How many times have you been in a virtual meeting and looked at yourself onscreen only to see an unflattering and badly-lit shot of yourself? While online video conferencing is becoming increasingly popular, working with lighting conditions and webcams may still feel like unfamiliar territory.
Most webcams aren’t exactly flattering from the get-go, but with the proper lighting (plus a few other tricks), you can significantly upgrade how you look in your recordings. For top-tier video capture, here’s a quick and easy guide on how to improve lighting for webcam.
Look Good, Feel Good
Even with the right lighting, wearing the wrong outfit could deter the attention of your audience and make it hard for them to focus on what you’re trying to communicate. If you want to engage confidently with your audience, your clothes should help you achieve that and not hold you back.
- Avoid clashing
No one wants to look like a floating head on camera. To prevent this mishap, avoid wearing colors that make you blend in with your background and reflective fabrics that could distort your lighting.
- Comfort is key
Wearing comfortable pieces goes a long way in how you carry yourself. Make sure to choose a comfortable and audience-appropriate outfit for your recordings, such as a sweater or a casual dress shirt.
- Keep it professional
Maintain a professional appearance by wearing solid colors. Avoid busy and distracting prints that could divert your audience’s attention. If you want to keep it safe, neutrals such as black, white, brown, and navy are the way to go.
Camera Placement is Important
Having your webcam angled correctly helps compliment your facial features and goes a long way to achieving your desired look. A good rule of thumb is to have the camera at eye level or slightly above it – but no higher than your hairline, as this could distort your appearance.
For an external USB webcam, you can mount an adjustable tripod or grip on your laptop or desktop. If your camera is still angled too low, another makeshift solution would be to place your laptop or webcam on top of a box or stack of books.
Mind Your Spacing
Sitting too close to a bright light source can wash out your features, making it difficult for people to see you correctly. To remedy this, try moving your light source away from your face and let the webcam automatically adjust and rebalance.
Always keep yourself about an arm’s length away from your screen. Adjust your position until you see that your shoulders and head are centered in the frame with some room to spare.
Face the Light
When thinking about how to improve lighting for webcam, a good setup is essential. Ideally, you would want to face a soft, indirect light source that could illuminate your features for the most flattering look.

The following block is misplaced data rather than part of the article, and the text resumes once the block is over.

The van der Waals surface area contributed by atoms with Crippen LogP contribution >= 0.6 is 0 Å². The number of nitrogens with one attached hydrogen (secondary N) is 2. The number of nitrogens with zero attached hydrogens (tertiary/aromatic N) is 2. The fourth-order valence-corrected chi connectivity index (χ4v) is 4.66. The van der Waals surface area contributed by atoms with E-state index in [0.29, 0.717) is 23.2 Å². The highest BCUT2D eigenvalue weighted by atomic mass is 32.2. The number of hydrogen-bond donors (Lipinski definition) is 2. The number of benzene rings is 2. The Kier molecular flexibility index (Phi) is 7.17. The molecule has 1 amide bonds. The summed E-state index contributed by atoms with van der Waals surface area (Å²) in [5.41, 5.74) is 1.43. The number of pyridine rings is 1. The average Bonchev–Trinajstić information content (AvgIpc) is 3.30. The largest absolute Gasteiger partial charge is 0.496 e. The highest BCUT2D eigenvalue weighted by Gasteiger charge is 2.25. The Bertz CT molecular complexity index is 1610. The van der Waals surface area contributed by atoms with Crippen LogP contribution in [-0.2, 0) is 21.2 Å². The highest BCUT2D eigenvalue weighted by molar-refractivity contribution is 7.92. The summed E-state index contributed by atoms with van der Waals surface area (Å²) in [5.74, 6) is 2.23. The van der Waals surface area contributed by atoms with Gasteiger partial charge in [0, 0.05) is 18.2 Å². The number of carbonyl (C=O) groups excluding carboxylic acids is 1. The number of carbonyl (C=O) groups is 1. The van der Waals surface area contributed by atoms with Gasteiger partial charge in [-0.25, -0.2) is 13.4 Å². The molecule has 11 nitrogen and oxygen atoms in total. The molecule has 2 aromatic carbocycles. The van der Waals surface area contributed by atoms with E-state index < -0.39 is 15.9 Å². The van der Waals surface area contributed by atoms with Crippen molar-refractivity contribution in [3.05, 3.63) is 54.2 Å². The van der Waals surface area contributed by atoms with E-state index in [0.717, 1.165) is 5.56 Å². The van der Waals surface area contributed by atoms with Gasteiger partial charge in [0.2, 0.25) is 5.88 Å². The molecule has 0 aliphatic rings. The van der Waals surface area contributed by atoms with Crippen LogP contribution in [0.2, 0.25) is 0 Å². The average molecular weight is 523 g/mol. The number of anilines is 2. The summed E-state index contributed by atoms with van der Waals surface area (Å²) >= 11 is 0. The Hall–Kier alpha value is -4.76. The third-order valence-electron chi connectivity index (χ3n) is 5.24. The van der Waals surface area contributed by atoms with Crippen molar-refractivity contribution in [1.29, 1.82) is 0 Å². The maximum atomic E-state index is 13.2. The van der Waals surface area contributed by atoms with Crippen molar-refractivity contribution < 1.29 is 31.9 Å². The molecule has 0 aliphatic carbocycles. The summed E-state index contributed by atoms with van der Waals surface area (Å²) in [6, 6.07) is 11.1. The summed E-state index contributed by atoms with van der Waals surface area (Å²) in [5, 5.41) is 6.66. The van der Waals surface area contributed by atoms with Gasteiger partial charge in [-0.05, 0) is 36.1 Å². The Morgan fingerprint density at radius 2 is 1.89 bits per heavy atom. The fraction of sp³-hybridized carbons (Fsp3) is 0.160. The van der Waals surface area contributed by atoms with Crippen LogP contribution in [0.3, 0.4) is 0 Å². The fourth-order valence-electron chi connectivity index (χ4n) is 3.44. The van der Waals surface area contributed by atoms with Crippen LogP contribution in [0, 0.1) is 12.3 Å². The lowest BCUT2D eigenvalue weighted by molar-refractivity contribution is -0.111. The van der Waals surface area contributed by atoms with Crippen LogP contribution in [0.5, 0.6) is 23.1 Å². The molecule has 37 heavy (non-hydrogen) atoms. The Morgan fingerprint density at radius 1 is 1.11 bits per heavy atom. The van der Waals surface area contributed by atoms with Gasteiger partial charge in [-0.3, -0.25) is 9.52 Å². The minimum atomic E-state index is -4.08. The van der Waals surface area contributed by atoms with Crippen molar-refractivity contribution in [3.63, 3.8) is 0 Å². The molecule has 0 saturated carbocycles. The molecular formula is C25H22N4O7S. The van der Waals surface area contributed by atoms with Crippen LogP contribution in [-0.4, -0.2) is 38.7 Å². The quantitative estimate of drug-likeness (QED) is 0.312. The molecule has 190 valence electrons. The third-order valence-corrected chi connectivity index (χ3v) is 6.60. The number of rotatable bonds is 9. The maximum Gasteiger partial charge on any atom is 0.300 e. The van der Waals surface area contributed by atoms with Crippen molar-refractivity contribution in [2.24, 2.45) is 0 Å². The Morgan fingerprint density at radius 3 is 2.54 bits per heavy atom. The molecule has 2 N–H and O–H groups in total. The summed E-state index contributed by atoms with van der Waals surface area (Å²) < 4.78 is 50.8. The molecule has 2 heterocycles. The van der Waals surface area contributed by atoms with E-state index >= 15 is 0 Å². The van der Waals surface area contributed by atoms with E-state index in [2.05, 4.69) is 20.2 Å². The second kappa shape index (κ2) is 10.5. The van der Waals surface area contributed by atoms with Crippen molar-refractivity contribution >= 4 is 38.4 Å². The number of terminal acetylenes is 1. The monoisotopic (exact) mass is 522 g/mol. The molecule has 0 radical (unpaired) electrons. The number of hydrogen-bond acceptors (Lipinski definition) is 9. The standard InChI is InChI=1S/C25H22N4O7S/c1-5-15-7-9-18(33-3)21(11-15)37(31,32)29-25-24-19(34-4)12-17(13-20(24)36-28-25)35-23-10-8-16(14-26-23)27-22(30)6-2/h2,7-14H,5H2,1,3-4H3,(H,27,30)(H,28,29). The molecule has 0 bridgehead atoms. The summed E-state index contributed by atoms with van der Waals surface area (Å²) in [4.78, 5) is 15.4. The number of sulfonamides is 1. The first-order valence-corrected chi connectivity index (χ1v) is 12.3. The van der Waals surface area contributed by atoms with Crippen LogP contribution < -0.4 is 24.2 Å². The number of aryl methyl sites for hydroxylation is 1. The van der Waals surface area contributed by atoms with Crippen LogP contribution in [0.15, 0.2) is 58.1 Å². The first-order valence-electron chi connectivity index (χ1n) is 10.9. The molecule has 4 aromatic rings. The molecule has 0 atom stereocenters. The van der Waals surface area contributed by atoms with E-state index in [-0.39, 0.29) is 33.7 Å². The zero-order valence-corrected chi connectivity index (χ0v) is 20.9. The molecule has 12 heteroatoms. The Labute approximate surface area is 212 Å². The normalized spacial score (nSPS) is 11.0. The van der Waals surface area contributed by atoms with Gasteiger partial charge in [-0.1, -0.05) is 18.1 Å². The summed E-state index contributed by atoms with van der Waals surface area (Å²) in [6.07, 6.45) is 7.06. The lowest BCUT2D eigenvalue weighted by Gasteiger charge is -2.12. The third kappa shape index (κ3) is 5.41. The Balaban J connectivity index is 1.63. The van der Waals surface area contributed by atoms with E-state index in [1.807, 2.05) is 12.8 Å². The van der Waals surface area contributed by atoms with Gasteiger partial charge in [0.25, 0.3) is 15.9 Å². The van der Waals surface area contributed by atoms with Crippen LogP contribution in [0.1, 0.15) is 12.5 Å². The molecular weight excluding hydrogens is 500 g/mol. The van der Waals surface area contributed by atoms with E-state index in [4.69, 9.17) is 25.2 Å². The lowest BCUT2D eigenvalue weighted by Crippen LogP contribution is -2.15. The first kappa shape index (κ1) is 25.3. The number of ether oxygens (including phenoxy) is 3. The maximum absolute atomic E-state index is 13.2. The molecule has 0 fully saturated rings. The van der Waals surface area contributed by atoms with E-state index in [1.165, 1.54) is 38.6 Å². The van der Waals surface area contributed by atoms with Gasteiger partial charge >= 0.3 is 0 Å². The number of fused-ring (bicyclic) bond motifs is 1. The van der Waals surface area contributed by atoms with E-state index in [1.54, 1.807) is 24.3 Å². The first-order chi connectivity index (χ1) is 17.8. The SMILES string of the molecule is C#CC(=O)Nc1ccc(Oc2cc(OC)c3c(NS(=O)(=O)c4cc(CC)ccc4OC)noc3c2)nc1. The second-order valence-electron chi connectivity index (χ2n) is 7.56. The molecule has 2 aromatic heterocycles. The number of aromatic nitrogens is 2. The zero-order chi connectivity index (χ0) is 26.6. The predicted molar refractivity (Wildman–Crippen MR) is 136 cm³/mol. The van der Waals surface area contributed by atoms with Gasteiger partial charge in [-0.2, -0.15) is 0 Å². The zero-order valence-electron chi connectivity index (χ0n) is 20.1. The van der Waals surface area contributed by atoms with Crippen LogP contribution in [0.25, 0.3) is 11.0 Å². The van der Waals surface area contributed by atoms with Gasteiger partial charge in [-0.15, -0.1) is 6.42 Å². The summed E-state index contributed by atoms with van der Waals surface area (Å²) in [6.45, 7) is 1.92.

Aside from your primary light source, try to minimize other lighting in the room that could cause excessive shadows. As much as possible, you should avoid locations that only have:
- Lowlight: Makes you and your surroundings look dim
- Backlight: Leaves you looking like a silhouette on-screen
- Overhead lighting: Casts pronounced shadows across the face and enhances imperfections
If you can’t find a natural light source, you can place a ring light or a lamp in front of you and behind your webcam. Another clever tip is to use a white image or a blank Word document on your laptop or monitor as your light source.
These specialized mics gather audio simultaneously from two directions – from left and right or front and back. This is evidenced by this model's polar pattern, which looks like a figure-eight. Bidirectional mics are suitable for recording two people facing each other, enabling them to speak or sing directly into the mic from opposite sides.
Two or Three-Point Lighting
If you want your webcam discussions to look professionally made, utilizing a two or three-point lighting setup might be worth the additional effort. Here are a few tricks you can do to achieve these lighting conditions.
To create a two-point lighting setup, you need two light sources called a key light and a fill light. Ideally, you would want to use daylight bulbs (4500 Kelvins and above) for these two points to mimic natural sunlight.
Place each light on the left and right of the webcam and have them pointing inwards at a 45° angle with you positioned in between. A three-point lighting setup takes this further by adding a third light behind the subject called a backlight.
- Key light: The primary light source with the highest intensity and brightness out of all three points.
- Fill light: A secondary light used to offset shadows cast by the key light. This light is softer, with about 50% to 75% brightness of the key light.
- Backlight: This light is placed behind and slightly to the side of the subject. It adds definition and helps create a more three-dimensional look.
Test Your Setup
Now that you’ve learned how to set up your webcam interview properly, it’s always a good idea to do a dry run and record a few test videos before you go live. This ensures that your setup functions well and gives you your desired look and sound quality.
Have someone else join in on your test call to see how you look and sound online. Once everything is good to go, keep everything as it is to avoid spending more time setting up your virtual meeting.
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